What Miniature Horses have Over Guide Dogs

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What Miniature Horses have Over Guide Dogs

Imagine sitting in a restaurant, munching away at a nice meal. Upon glancing around you notice a miniature horse at the neighboring table.

Don’t be surprised if you come across this one day. Miniature horses are now being trained as guide horses, similar to the way guide dogs are trained, to assist people with disabilities.

Like guide dogs, guide horses wear a harness and help their owners navigate the world. They can recognize signal lights and stop signs, and alert their owners. Guide horses can be taught to warn their owners of changes in elevation, such as a curb or a flight of stairs, and to guide them around moving and stationary obstacles.

As well as reading the environment and acting, guide horses can also recognize voice commands and be trained to ignore commands from strangers.

Miniature horses stand at approximately 34 inches or 86.36 cm tall, not dissimilar to the size of a large dog.

Benefits of Miniature Horses

You might ask, why would someone want a miniature horse? Don’t guide dogs do an excellent job of assisting their owners?

As it turns out, miniature horses do provide some benefits.

The attachment between a guide animal and their owner usually only strengthens over the years. A guide dog’s working life spans about 8 years, forcing their owner to painfully detach and reattach with a new partner animal every decade or so.

Add to this the cost of retraining a new dog.

On the other hand, a miniature horse lives on average for 25 to 35 years, so minimising this gut-wrenching task.

Another reason to choose a guide horse over a dog is that some people are allergic to dogs, thus ruling out a canine guide.

Religious affinity is another possible factor. Some Muslims consider dogs unclean.

Miniature guide horses do have some practical advantages over dogs. They can possibly tow a wheelchair and can support the part-weight of their owners leaning on them for support.

Miniature horses don’t shed hair all year round as some dogs do.

They possess better eyesight than dogs. Horses have eyes on the sides of their heads and can move each eye independently of the other, and so more quickly recognize potential threats.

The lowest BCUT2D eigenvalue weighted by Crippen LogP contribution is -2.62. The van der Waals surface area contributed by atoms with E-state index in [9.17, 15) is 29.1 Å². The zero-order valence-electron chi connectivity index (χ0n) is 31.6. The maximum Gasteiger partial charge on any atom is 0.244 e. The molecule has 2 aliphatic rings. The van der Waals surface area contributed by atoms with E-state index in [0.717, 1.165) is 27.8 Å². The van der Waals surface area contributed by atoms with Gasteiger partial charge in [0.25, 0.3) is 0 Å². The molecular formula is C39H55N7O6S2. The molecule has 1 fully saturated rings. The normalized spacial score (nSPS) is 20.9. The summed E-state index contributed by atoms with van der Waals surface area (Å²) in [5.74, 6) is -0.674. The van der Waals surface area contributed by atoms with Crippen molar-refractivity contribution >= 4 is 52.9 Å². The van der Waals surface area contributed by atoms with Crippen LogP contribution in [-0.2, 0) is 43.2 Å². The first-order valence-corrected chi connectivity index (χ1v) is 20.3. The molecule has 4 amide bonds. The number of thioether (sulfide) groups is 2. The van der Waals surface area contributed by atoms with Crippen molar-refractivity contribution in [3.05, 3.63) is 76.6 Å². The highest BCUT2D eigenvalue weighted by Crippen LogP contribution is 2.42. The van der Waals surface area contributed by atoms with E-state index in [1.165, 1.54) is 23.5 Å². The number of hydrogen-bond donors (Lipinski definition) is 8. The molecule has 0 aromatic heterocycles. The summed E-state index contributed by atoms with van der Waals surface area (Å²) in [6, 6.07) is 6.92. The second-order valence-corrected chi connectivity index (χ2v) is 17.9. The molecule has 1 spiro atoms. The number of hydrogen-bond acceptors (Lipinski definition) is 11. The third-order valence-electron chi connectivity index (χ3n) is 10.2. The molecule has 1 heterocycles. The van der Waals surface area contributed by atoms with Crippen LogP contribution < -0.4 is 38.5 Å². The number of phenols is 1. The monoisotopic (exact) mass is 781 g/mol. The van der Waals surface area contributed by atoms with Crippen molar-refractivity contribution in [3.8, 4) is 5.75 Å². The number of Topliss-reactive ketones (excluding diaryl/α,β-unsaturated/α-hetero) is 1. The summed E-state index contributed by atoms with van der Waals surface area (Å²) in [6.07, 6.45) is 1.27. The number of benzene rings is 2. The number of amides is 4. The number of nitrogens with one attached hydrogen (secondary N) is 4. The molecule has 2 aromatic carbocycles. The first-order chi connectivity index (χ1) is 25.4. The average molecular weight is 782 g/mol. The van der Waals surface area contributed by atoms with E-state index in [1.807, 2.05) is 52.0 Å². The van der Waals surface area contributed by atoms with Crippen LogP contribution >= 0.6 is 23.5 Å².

You might be surprised to know that guide horses can also be toilet trained.

One potential problem is the cute-ness of miniature horses, making them petting targets for strangers. This is a definite no-no for service animals that need to focus on the immediate environment for possible hazards.

Disadvantages of Miniature Horses

However, Eugenia Firth of the National Association of Guide Dog Users in the US holds serious reservations about guide horses. She suggests that the safety and efficacy of guide horses is not yet proven.

Eugenia is concerned about the lack of guidelines for both their training and for matching guide horses with specific owners.

The matchup between a guide animal and owner is crucial. Guide dogs are matched to people according to the person’s speed and pull when walking, and their personality. Whereas, Eugenia suggests, the process for pairing guide horses to owners is not established and appears to be ad hoc.

One problem, according to Eugenia, is that owners’ of guide horses are limited to living in rural areas as guide horses need a small yard or garden to live in part-time. Also, that guide horses cannot curl up on a person’s lap or on a seat like guide dogs can, so their owners cannot so freely travel in taxis or on buses. On a plane, miniature horses need to travel first class to get the room needed. Such travel limitations seriously hamper the independence of people with disabilities.

She points out that while miniature horses can be toilet trained, they need to toilet more frequently than do dogs.

Laws Around Assistance Animals

Whether you will see a miniature horse at a nearby restaurant table anytime soon, depends on your local laws.

The laws vary around the world as to whether the term service or therapy animal includes only guide dogs, or whether other animals such as miniature horses classify, so enabling them to travel freely throughout public places.

At the moment, the laws are in a state of flux around the world. As times change, so the relevant laws evolve. The US currently interprets service or assistance animal more liberally than many other countries by including more animals within the definition. Miniature guide horses do challenge current day mindsets regarding assistance animals.









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